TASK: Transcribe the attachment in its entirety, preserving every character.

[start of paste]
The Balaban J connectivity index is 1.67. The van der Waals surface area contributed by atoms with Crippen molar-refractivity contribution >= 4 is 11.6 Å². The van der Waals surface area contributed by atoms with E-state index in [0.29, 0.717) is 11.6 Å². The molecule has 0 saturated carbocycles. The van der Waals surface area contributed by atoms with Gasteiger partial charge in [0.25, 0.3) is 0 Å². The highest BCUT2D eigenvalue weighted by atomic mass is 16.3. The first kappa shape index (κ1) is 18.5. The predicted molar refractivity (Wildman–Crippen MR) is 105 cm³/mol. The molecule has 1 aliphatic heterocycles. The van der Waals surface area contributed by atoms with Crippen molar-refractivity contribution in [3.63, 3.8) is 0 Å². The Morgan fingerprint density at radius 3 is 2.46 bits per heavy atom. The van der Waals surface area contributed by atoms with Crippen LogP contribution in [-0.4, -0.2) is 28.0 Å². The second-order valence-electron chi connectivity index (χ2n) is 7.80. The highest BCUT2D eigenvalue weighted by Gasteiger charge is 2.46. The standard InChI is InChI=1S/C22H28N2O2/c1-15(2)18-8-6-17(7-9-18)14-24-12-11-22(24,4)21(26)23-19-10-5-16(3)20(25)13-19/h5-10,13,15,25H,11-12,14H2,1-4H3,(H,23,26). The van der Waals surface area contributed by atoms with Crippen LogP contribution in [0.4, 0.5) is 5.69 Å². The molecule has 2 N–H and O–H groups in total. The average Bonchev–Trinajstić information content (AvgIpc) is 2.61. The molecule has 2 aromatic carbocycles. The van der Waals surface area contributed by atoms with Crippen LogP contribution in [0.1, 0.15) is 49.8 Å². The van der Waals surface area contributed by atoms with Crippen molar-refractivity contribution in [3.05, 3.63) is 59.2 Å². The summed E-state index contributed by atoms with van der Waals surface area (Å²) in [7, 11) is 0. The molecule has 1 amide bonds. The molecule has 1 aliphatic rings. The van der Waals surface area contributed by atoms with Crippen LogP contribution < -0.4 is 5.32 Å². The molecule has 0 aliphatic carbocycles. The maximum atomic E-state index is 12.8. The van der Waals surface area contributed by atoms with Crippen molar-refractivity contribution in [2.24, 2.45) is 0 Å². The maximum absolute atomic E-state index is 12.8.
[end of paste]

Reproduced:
The Balaban J connectivity index is 1.67. The van der Waals surface area contributed by atoms with Crippen molar-refractivity contribution >= 4 is 11.6 Å². The van der Waals surface area contributed by atoms with E-state index in [0.29, 0.717) is 11.6 Å². The molecule has 0 saturated carbocycles. The van der Waals surface area contributed by atoms with Gasteiger partial charge in [0.25, 0.3) is 0 Å². The highest BCUT2D eigenvalue weighted by atomic mass is 16.3. The first kappa shape index (κ1) is 18.5. The predicted molar refractivity (Wildman–Crippen MR) is 105 cm³/mol. The molecule has 1 aliphatic heterocycles. The van der Waals surface area contributed by atoms with Crippen molar-refractivity contribution in [3.63, 3.8) is 0 Å². The Morgan fingerprint density at radius 3 is 2.46 bits per heavy atom. The van der Waals surface area contributed by atoms with Crippen LogP contribution in [-0.4, -0.2) is 28.0 Å². The second-order valence-electron chi connectivity index (χ2n) is 7.80. The highest BCUT2D eigenvalue weighted by Gasteiger charge is 2.46. The standard InChI is InChI=1S/C22H28N2O2/c1-15(2)18-8-6-17(7-9-18)14-24-12-11-22(24,4)21(26)23-19-10-5-16(3)20(25)13-19/h5-10,13,15,25H,11-12,14H2,1-4H3,(H,23,26). The van der Waals surface area contributed by atoms with Crippen LogP contribution in [0.4, 0.5) is 5.69 Å². The molecule has 2 N–H and O–H groups in total. The average Bonchev–Trinajstić information content (AvgIpc) is 2.61. The molecule has 2 aromatic carbocycles. The van der Waals surface area contributed by atoms with Crippen LogP contribution in [0.1, 0.15) is 49.8 Å². The van der Waals surface area contributed by atoms with Crippen molar-refractivity contribution in [3.05, 3.63) is 59.2 Å². The summed E-state index contributed by atoms with van der Waals surface area (Å²) in [7, 11) is 0. The molecule has 1 amide bonds. The molecule has 1 aliphatic rings. The van der Waals surface area contributed by atoms with Crippen LogP contribution < -0.4 is 5.32 Å². The molecule has 0 aliphatic carbocycles. The maximum atomic E-state index is 12.8. The van der Waals surface area contributed by atoms with Crippen molar-refractivity contribution in [2.24, 2.45) is 0 Å². The maximum absolute atomic E-state index is 12.8.